in the houses which they owned. Mary Greene drew £24 per annum in interest from a loan to John Dennett and Co., and she got a further £143 a year from the rents of two houses in Crane Court, Fleet Street, one of which was occupied by the Earl of Suffolk. Hester English drew a similar income from her investments, £135 in rents and over £50 in interest from bonds, bills and mortgages, her business affairs being managed in the traditional way by Mr Walton, a scrivener. These were good solid incomes, sufficient to live a respectable life as a middleclass widow and still accumulate for the sake of the children. Such incomes could be supplemented if need be by selling household skills. Many of these widows had a room in their house called 'the lodgeing roome' and such people often have an unpaid debt listed for the 'dyett' provided for their lodgers. There was also a wide range of other possibilities, apart from running a regular business. Margaret Holloway, for instance, was able to add to the £55 a year which she got from the rents of three houses in Crown Court, Threadneedle Street, by taking in laundry, £5 being owed to her at her death 'by Mrs Smith and severall other persons in small petty debts for washing'.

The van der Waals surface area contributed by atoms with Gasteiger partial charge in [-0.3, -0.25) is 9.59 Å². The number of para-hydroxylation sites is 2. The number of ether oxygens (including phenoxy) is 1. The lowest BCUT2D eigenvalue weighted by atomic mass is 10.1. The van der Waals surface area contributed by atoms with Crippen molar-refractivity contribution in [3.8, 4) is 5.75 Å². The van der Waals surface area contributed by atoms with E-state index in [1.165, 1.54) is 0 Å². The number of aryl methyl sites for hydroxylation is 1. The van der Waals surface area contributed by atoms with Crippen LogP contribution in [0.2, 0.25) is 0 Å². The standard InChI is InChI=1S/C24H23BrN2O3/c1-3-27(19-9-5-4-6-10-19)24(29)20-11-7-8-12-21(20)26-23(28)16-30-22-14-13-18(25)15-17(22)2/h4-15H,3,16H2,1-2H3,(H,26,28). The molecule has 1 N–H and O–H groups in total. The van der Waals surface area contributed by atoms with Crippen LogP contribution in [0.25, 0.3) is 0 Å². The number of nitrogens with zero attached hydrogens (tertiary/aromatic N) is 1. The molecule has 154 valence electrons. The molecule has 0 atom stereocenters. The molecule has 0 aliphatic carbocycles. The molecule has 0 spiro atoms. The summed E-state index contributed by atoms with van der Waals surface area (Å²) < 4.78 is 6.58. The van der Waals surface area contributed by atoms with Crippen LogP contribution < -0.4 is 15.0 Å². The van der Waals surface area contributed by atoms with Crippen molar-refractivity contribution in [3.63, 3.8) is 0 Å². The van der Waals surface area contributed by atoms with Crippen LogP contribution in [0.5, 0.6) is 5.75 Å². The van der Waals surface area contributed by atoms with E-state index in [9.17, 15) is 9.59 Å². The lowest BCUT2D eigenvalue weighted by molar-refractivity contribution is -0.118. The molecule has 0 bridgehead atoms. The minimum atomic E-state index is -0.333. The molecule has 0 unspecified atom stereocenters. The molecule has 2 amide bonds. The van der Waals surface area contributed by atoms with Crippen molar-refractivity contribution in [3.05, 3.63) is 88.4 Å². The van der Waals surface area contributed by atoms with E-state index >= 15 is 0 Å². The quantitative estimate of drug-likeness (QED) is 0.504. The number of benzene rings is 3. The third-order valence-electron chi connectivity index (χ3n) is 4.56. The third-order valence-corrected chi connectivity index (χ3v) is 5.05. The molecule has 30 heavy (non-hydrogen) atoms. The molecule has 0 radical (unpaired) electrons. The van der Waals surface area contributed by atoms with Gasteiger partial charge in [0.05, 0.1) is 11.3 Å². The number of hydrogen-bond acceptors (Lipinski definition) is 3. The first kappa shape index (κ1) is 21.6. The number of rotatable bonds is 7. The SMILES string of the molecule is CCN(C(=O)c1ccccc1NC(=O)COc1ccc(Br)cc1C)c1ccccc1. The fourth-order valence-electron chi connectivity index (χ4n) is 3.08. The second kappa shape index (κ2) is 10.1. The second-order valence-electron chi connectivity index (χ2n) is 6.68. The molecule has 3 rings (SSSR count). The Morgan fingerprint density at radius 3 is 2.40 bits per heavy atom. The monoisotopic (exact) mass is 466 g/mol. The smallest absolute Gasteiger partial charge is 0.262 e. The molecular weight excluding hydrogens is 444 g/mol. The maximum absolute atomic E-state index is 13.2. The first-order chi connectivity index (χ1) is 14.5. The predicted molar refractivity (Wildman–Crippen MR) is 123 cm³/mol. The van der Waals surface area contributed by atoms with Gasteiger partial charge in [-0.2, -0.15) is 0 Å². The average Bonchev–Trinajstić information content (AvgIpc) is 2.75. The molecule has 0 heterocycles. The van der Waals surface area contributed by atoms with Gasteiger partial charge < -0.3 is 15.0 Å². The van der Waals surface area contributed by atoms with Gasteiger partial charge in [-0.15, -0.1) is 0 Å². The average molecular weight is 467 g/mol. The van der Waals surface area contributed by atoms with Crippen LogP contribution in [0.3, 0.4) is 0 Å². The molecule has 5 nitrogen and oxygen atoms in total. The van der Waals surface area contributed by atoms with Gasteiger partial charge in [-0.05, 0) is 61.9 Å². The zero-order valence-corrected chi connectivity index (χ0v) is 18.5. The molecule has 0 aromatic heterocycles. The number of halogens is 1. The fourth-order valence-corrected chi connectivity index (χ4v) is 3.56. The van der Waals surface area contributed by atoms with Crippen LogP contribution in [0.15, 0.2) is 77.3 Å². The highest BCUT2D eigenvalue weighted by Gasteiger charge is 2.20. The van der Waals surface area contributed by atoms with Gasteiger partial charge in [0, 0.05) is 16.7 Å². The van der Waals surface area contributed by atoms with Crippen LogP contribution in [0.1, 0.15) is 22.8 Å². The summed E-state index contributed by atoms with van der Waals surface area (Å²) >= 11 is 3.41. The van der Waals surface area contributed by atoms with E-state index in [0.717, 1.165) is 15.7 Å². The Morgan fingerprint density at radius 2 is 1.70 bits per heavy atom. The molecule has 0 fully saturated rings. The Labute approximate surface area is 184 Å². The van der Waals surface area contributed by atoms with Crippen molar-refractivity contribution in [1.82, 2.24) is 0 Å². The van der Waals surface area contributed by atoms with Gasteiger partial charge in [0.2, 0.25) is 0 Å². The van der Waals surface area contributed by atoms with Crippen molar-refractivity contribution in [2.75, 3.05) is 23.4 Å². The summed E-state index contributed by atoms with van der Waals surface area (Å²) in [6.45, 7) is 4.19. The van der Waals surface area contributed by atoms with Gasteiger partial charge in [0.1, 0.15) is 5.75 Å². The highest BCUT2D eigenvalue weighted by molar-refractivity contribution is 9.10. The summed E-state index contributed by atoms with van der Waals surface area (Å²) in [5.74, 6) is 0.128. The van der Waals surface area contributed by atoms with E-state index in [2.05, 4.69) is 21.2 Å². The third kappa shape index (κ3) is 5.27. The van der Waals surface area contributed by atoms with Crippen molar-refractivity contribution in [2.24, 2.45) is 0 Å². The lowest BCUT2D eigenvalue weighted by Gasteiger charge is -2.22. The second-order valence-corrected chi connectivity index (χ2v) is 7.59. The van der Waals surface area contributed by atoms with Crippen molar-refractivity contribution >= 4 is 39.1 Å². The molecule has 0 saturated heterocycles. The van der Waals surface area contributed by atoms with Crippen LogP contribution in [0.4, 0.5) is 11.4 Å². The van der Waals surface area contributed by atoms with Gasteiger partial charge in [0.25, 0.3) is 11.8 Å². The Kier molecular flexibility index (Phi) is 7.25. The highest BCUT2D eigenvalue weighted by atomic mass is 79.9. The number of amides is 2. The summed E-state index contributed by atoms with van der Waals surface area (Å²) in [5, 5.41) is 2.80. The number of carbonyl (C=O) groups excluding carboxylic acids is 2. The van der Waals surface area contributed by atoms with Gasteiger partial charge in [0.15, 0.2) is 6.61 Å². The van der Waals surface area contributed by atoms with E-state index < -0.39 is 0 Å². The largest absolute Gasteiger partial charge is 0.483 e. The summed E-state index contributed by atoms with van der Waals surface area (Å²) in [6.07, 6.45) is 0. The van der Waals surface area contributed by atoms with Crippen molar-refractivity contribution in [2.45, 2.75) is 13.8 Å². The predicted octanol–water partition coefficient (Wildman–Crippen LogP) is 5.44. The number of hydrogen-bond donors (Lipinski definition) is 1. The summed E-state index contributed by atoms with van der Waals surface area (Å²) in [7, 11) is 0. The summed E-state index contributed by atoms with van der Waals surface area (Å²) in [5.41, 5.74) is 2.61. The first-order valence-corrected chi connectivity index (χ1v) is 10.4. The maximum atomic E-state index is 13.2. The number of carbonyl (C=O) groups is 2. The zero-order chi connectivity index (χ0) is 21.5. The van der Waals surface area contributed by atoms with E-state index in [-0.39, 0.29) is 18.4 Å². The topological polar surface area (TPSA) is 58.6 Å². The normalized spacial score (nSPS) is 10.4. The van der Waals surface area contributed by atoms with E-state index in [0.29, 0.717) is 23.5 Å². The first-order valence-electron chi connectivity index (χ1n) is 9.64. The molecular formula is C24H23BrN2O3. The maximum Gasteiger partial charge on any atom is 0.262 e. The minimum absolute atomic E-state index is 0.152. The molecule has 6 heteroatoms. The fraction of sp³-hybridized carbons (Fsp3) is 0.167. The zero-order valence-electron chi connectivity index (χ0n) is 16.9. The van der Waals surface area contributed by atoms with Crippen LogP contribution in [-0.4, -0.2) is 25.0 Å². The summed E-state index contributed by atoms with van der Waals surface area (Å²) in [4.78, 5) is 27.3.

What can be said in summary about women in business? There certainly was a female presence in the London business world. The bankruptcy records suggest that possibly a third of all women of property ran a business and the fire insurance records indicate that these businesses were some 5 to 10 per cent of all businesses in London. They also show, however, that women concentrated very heavily on particular female types of business and that not many widows carried on their husband's business if it was not suitable to their sex. There were, however, many exceptions to this rule and the occasional woman can be found running practically every kind of business, as merchants, ironmongers, coopers, glaziers, even in the armaments industry, two women's fire insurance policies covering a saltpetre refinery and a sword cutler's business. Nevertheless, most women ran feminine businesses, not many of which were likely to lead to massive accumulation.
The other point that is obvious from this chapter is the enormous importance of women, particularly widows, in the London investment markets. Women must have owned a sizeable proportion of the London housing stock (or at least of
the long leases of that stock) and a woman as landlady must have been a common experience, many such women coupling their simple rent-taking function with the provision of meals, the washing of clothes, nursing and other similar services. Women, too, played a vital role in the provison of loan capital through the bond and mortgage markets, one man's accumulation of business capital being realized by his widow to provide another man with that vital loan which would enable him to build up his business in his turn. It is no wonder that people with such liquid assets should have been so sought after as marriage partners, since marriage enabled the new husband to acquire the assets without paying the 6 per cent interest, and of course to acquire an unpaid housekeeper into the bargain. These material considerations were important aspects of marriage but, as will be seen in the next chapter, there were other aspects, even love and romance, which have to be considered.